White House press secretary Sarah Huckabee Sanders has been criticised for suggesting a border wall would have stopped Joaquin “El Chapo” Guzman bringing drugs into the US.
Ms Sanders implied the conviction of the Mexican drug lord – found guilty of 10 charges related to narcotics trafficking in a US court on Monday – proved the threat posed by cartels south of the border was “real”.
The senior Trump administration official tweeted: “El Chapo’s reign of terror is over. He’ll spend the rest of his life in a maximum security prison. The threat from violent drug cartels is real – we must secure our border.”
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Yet some commentators ridiculed her attempt to connect the court case with the border wall issue, pointing out Guzman constructed underground tunnels and flew drugs into the US – methods a wall would do nothing to stop.
Others on social media noted his arrest was not the result of a hard border, but co-operation between US and Mexican authorities. The cartel leader was arrested in Los Mochis, Sinaloa in 2016, then extradited to stand trial in Brooklyn, New York.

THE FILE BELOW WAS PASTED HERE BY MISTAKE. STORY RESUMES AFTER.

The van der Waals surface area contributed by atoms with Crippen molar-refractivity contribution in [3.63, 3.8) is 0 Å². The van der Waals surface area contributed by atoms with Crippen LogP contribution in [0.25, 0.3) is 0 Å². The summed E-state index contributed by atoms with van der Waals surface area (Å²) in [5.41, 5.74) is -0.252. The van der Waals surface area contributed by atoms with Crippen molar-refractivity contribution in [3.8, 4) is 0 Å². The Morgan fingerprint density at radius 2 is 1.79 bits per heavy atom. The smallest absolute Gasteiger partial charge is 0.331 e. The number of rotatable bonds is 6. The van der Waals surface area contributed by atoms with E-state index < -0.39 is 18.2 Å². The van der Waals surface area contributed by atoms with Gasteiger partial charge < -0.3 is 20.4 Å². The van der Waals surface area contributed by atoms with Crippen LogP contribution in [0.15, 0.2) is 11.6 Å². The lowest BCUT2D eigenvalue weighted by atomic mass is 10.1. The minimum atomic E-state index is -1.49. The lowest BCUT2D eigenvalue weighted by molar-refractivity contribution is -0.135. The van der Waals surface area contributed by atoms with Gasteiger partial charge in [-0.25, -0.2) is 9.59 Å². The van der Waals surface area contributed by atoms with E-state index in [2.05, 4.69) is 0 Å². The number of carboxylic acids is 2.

Despite the objections to Ms Sanders’ tweet, Senator Ted Cruz also tried to link Guzman and the border wall agenda.
The Republican lawmaker has drafted a bill entitled “Cruz’s Ensuring Lawful Collection of Hidden Assets to Provide Order (EL CHAPO) Act” that would direct money forfeited by convicted drug lords to building “border security assets”.
Mr Cruz tweeted: “I urge my Senate colleagues to take swift action on this crucial legislation.”
Lawmakers tentatively agreed Monday night to a deal that would provide nearly $1.4bn (£1.1bn) for border barriers and keep the government funded for the rest of the fiscal year, which ends on 30 September.
The agreement would allow 55 miles of new fencing – constructed using existing designs such as metal slats – but far less than the 215 miles the White House demanded in December. The fencing would be built in Texas’ Rio Grande Valley.
Full details were not expected to be released until Wednesday. But Republican leaders have urged Mr Trump to agree to the deal.
Meanwhile, experts predicted Guzman would be sent to a “supermax” federal prison in Florence, Colorado known as ADX – a facility so bleak and remote that it has been dubbed the “Alcatraz of the Rockies”.
“El Chapo fits the bill perfectly,” said Cameron Lindsay, a retired warden who ran three federal prisons. “I’d be absolutely shocked if he’s not sent to the ADX.”
Unabomber Ted Kaczynski, Boston Marathon bomber Dzhokhar Tsarnaev, 9/11 conspirator Zacarias Moussaoui and Oklahoma City bombing accomplice Terry Nichols are among the inmates at the jail.
Additional reporting by agencies
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